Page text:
With our minor league All-Star series safely behind us, let’s take a closer look at what’s going on of late with a few notable prospects around baseball…
I’ve written before about the outrageous potential of Mariners right-hander Felix Hernandez. Well, he didn’t turn 18 until April, and he’s already in Double-A. He made his high-minors debut last week against Frisco and in six innings fanned eight, walked two and surrendered only a single run.
How Hernandez fares the rest of the season in the Texas League will be more one of the more engaging subplots to be found in 2004. With a high-90s fastball, a hammer curve that’s easily the best breaking pitch in the system and a staggering record of performance, Hernandez is a deeply special talent. Here’s hoping he doesn’t succumb to the panoply of hazards that await young pitchers.
Readers of Moneyball will certainly recall the name of Nick Swisher–the player A’s GM Billy Beane refused to scout because he didn’t want other organizations to glean his intense level of interest in the Ohio State outfielder. The A’s were eager to snag Swisher with the 16th overall pick of the 2002 draft. Swisher’s performance coming into this season had been a mixed bag.
Swisher had a nice debut in the Northwest League in ’02 (13 games, .250/.433/.455), but a college-trained hitter playing short-season ball should do well. He struggled after a promotion to the Cal League, but considering he skipped Low-A altogether, that’s not entirely surprising. In 2003, the A’s started him back at the Cal League, and Swisher fared much better (51 games, .296/.418/.550). Before mid-season he was in the Texas League, where he failed to hit.
This season, the organization, given Swisher’s struggles at Double-A in 2003, was expected to start him off back at Midland. Instead, he was promoted to the PCL, where he recouped his hitting skills. In 75 games at Sacramento, Swisher has hit .263/.436/.506. He’s always been patient at the plate, but this season he’s drawn an astounding 77 unintentional walks in 330 plate appearances. His ISO of .243 is also quite impressive. Swisher obviously has a bevy of peripheral skills, but his ability to hit for average is dubious.
The A’s say they like his defense in center, but other observers doubt he has the range to stick. Given the premium the A’s now place on team defense, it’s more likely he’ll wind up at a corner outfield spot or at first base. Such a move would raise the bar for him offensively. A switch-hitter, Swisher has good power from both sides of the plate, but sometimes he gets a bit homer-happy and tends to pull off the ball. Still, his plate discipline is incredible, and the raw power he’s shown this year and at times in the past (he posted an ISO of at least .200 in the Northwest League and in his second time through the Cal League) is promising. Given his struggles at Double-A last year, his success this season is somewhat surprising. That’s a promising development for Swisher. On the downside, Swisher is showing some pronounced home-road splits. Away from Sacramento this season, he’s hitting a far less impressive .226/.379/.470.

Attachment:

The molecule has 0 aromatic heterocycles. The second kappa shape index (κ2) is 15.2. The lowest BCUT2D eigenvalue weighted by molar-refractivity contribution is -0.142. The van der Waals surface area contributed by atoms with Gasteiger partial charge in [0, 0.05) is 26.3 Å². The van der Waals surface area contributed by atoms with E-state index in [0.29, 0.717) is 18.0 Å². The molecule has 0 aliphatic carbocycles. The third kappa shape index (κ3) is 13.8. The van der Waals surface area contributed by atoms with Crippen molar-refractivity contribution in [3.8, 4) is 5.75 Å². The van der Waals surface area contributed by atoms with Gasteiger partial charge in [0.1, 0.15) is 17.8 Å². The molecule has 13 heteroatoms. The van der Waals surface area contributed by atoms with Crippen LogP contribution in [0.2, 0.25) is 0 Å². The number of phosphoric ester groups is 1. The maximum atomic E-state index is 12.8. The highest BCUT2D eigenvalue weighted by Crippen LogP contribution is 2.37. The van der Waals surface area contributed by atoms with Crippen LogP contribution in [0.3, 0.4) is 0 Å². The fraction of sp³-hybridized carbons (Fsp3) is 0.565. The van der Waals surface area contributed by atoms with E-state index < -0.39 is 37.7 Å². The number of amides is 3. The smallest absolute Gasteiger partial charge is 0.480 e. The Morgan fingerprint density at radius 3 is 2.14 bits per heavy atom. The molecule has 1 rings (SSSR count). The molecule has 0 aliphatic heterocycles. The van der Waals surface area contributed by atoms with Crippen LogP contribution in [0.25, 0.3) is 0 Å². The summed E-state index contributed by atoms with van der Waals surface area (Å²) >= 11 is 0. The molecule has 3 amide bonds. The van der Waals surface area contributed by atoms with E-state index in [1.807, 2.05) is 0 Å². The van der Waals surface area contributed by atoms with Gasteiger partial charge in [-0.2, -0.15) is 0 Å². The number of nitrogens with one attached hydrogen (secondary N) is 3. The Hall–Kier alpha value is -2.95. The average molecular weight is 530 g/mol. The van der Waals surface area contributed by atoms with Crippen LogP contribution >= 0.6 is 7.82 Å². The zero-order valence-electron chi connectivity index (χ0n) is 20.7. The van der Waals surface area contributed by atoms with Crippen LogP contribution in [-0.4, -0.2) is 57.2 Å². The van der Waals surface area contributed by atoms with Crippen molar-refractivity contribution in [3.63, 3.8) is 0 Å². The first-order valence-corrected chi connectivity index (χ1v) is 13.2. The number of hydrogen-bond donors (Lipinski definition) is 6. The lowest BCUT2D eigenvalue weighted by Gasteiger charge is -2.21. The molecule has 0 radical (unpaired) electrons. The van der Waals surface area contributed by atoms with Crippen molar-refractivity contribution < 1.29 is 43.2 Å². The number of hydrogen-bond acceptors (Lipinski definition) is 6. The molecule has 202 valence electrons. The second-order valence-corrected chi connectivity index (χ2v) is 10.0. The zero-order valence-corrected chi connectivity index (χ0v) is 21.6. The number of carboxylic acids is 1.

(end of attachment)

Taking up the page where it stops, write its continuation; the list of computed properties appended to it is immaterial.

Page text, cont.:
Many of us were expecting a big year from Dodgers 1B James Loney this season. But a look at his ’04 batting line (.254/.342/.366) reveals that’s not happening. Still, there are mitigating circumstances. Loney missed a month with a broken finger, which, besides the lost time adjusting to the Southern League, may have hampered him beyond the games he missed.
At age 20, he’s also comfortably below the average age for Double-A, and Jacksonville does play as a modest hitter’s park. Additionally, things may looking up for Loney. Baseball America‘s J.J. Cooper wrote a recent blurb about an impressive home run Loney hit off Carolina’s Bill Murphy last week, and Loney is batting .316/.435/.421 for the month of July (but move us to DEFCON 5 on the sample-size alert scale). Still, Loney is a first baseman, and he needs to show more power at some point. The numbers eventually need to catch up to the scouting profiles. If Loney can manage to stay fully healthy for an extended period of time, as he did in 2002, we may again see impressive numbers from him. He’s one to watch down the stretch.
The Marlins have endured woes at the catcher position all season. Ramon Castro duped me and many others into believing he was ready to break out this season, if only given the playing time. Instead, he’s been to productive catchers what Scott Baio is to Italian-American method actors.
Mike Redmond has been tolerable as Castro’s replacement, but his production (.274/.339/.360) has been sub-optimal. Anyhow, Redmond’s recent back maladies prompted the Fish to call up Josh Willingham, who was leading the Double-A Southern League in EqA when he got the call. Willingham’s already 25, so he’s likely not a star in waiting. However, besides his impressive work this season, Willingham is a career .269/.400/.472 hitter with excellent patience and some pop. The Marlins under Jack McKeon have shown a willingness to allow unproven players to test their mettle, so Willingham may get more than a perfunctory look. If he manages to wrest regular duties from Redmond and Matt Treanor, he could provide the Marlins with some strong on-base numbers from the catcher position.
After what was by his standards a lackluster start to the season, Mets lefty Scott Kazmir (who ranked 12th on our 2004 Top 50 Prospects list) is turning it around.
Since June 1, Kazmir, in 32.2 innings for High-A St. Lucie, has allowed 1.72 R/G, fanned 32, walked 13 and allowed just one homer. Looks like his devastating fastball-slider combo is once again confounding hitters.
‘Til next time…